What is it that has hitherto preserved Europe from this lot? What has made the European family of nations an improving, instead of a stationary portion of mankind? Not any superior excellence in them, which, when it exists, exists as the effect, not as the cause; but their remarkable diversity of character and culture. Individuals, classes, nations, have been extremely unlike one another: they have struck out a great variety of paths, each leading to something valuable; and although at every period those who travelled in different paths have been intolerant of one another, and each would have thought it an excellent thing if all the rest could have been compelled to travel his road, their attempts to thwart each other’s development have rarely had any permanent success, and each has in time endured to receive the good which the others have offered. Europe is, in my judgment, wholly indebted to this plurality of paths for its progressive and many-sided development. But it already begins to possess this benefit in a considerably less degree. It is decidedly advancing towards the Chinese ideal of making all people alike. M. de Tocqueville, in his last important work, remarks how much more the Frenchmen of the present day resemble one another, than did those even of the last generation. The same remark might be made of Englishmen in a far greater degree. In a passage already quoted from Wilhelm von Humboldt, he points out two things as necessary conditions of human development, because necessary to render people unlike one another; namely, freedom, and variety of situations. The second of these two conditions is in this country every day diminishing. The circumstances which surround different classes and individuals, and shape their characters, are daily becoming more assimilated. Formerly, different ranks, different neighbourhoods, different trades and professions, lived in what might be called different worlds; at present, to a great degree in the same. Comparatively speaking, they now read the same things, listen to the same things, see the same things, go to the same places, have their hopes and fears directed to the same objects, have the same rights and liberties, and the same means of asserting them. Great as are the differences of position which remain, they are nothing to those which have ceased. And the assimilation is still proceeding. All the political changes of the age promote it, since they all tend to raise the low and to lower the high. Every extension of education promotes it, because education brings people under common influences, and gives them access to the general stock of facts and sentiments. Improvements in the means of communication promote it, by bringing the inhabitants of distant places into personal contact, and keeping up a rapid flow of changes of residence between one place and another. The increase of commerce and manufactures promotes it, by diffusing more widely the advantages of easy circumstances, and opening all objects of ambition, even the highest, to general competition, whereby the desire of rising becomes no longer the character of a particular class, but of all classes. A more powerful agency than even all these, in bringing about a general similarity among mankind, is the complete establishment, in this and other free countries, of the ascendancy of public opinion in the State. As the various social eminences which enabled persons entrenched on them to disregard the opinion of the multitude, gradually become levelled; as the very idea of resisting the will of the public, when it is positively known that they have a will, disappears more and more from the minds of practical politicians; there ceases to be any social support for nonconformity—any substantive power in society, which, itself opposed to the ascendancy of numbers, is interested in taking under its protection opinions and tendencies at variance with those of the public.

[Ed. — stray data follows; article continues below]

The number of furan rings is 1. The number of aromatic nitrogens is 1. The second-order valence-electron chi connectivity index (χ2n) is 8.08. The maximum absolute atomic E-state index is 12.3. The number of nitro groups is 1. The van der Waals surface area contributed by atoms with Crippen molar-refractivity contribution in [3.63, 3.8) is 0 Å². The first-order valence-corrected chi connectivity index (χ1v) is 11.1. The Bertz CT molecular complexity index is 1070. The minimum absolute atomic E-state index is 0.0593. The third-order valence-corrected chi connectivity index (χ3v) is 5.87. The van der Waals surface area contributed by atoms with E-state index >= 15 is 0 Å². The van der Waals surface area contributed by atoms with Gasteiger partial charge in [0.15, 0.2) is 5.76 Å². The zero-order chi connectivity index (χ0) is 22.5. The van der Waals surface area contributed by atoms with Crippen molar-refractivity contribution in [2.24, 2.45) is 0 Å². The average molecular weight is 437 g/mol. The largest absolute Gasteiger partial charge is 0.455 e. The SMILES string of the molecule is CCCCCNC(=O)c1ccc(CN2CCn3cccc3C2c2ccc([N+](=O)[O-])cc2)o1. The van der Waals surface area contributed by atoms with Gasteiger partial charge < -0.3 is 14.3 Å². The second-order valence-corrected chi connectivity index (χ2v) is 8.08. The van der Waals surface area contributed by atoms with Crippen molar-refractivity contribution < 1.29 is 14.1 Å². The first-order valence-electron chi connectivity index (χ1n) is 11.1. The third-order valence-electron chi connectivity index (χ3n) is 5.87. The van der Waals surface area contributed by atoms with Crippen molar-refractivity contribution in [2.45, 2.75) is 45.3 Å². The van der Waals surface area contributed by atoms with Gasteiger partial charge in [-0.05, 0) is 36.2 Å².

In the United States, where public functionaries have no class interest to give predominance to—the general and permanent working of the government is beneficial, although the governors are often unskilful, and sometimes despicable.
a) With the permission of court
578-9. The letter, which includes also the offer of (with a list of contents), proposes that the payment for be on the same terms as for the that is, “one edition at half profit,” with renegotiation for later editions. When a second edition was called for (it appeared in August, 1859), he wrote to Parker to say that he thought he could “fairly ask for £200 for the edition,” if 2000 copies were printed ( 630).
Insult intended to provoke a breach of the peace.
We have no space to follow M. de Tocqueville into the consideration of any of the palliatives which may be found for this evil tendency. We pass to that which he regards as the most serious of the inconveniences of democracy, and that to which, if the American republic should perish, it will owe its fall. This is, the omnipotence of the majority.
And it goes without saying: The Daughters of Naldi.
But when we put inequalities of property out of the question, it is not easy to see what sort of minority it can be, over which the majority can have any interest in tyrannizing. The only standing and organized minority which exists in any community, constituted as communities usually are, is the rich. All other minorities are fluctuating, and he who is in the majority to-day is in the minority to-morrow: each in his turn is liable to this kind of oppression; all, therefore, are interested in preventing it from having existence.